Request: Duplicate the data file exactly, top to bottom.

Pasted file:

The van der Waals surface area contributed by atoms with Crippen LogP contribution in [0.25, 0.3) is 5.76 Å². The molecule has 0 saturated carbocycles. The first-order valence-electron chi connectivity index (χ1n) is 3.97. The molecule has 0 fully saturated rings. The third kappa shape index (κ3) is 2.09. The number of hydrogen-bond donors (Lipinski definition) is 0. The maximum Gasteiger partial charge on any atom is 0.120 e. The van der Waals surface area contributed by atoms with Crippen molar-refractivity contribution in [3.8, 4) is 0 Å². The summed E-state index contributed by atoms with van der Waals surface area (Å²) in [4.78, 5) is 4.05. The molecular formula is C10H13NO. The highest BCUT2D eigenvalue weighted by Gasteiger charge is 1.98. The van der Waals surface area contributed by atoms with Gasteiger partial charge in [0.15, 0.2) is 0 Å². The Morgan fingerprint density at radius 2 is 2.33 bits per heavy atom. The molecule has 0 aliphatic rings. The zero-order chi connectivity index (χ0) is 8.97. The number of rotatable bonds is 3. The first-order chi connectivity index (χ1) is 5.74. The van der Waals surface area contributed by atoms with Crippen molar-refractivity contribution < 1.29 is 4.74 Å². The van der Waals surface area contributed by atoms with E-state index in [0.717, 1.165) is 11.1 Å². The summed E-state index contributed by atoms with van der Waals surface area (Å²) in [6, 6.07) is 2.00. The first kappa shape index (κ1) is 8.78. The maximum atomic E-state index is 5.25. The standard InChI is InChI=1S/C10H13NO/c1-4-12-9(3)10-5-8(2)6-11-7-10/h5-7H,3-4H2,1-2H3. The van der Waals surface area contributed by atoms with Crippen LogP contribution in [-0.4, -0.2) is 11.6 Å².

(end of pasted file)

The van der Waals surface area contributed by atoms with Crippen LogP contribution in [0.25, 0.3) is 5.76 Å². The molecule has 0 saturated carbocycles. The first-order valence-electron chi connectivity index (χ1n) is 3.97. The molecule has 0 fully saturated rings. The third kappa shape index (κ3) is 2.09. The number of hydrogen-bond donors (Lipinski definition) is 0. The maximum Gasteiger partial charge on any atom is 0.120 e. The van der Waals surface area contributed by atoms with Crippen molar-refractivity contribution in [3.8, 4) is 0 Å². The summed E-state index contributed by atoms with van der Waals surface area (Å²) in [4.78, 5) is 4.05. The molecular formula is C10H13NO. The highest BCUT2D eigenvalue weighted by Gasteiger charge is 1.98. The van der Waals surface area contributed by atoms with Gasteiger partial charge in [0.15, 0.2) is 0 Å². The Morgan fingerprint density at radius 2 is 2.33 bits per heavy atom. The molecule has 0 aliphatic rings. The zero-order chi connectivity index (χ0) is 8.97. The number of rotatable bonds is 3. The first-order chi connectivity index (χ1) is 5.74. The van der Waals surface area contributed by atoms with Crippen molar-refractivity contribution < 1.29 is 4.74 Å². The van der Waals surface area contributed by atoms with E-state index in [0.717, 1.165) is 11.1 Å². The summed E-state index contributed by atoms with van der Waals surface area (Å²) in [6, 6.07) is 2.00. The first kappa shape index (κ1) is 8.78. The maximum atomic E-state index is 5.25. The standard InChI is InChI=1S/C10H13NO/c1-4-12-9(3)10-5-8(2)6-11-7-10/h5-7H,3-4H2,1-2H3. The van der Waals surface area contributed by atoms with Crippen LogP contribution in [-0.4, -0.2) is 11.6 Å².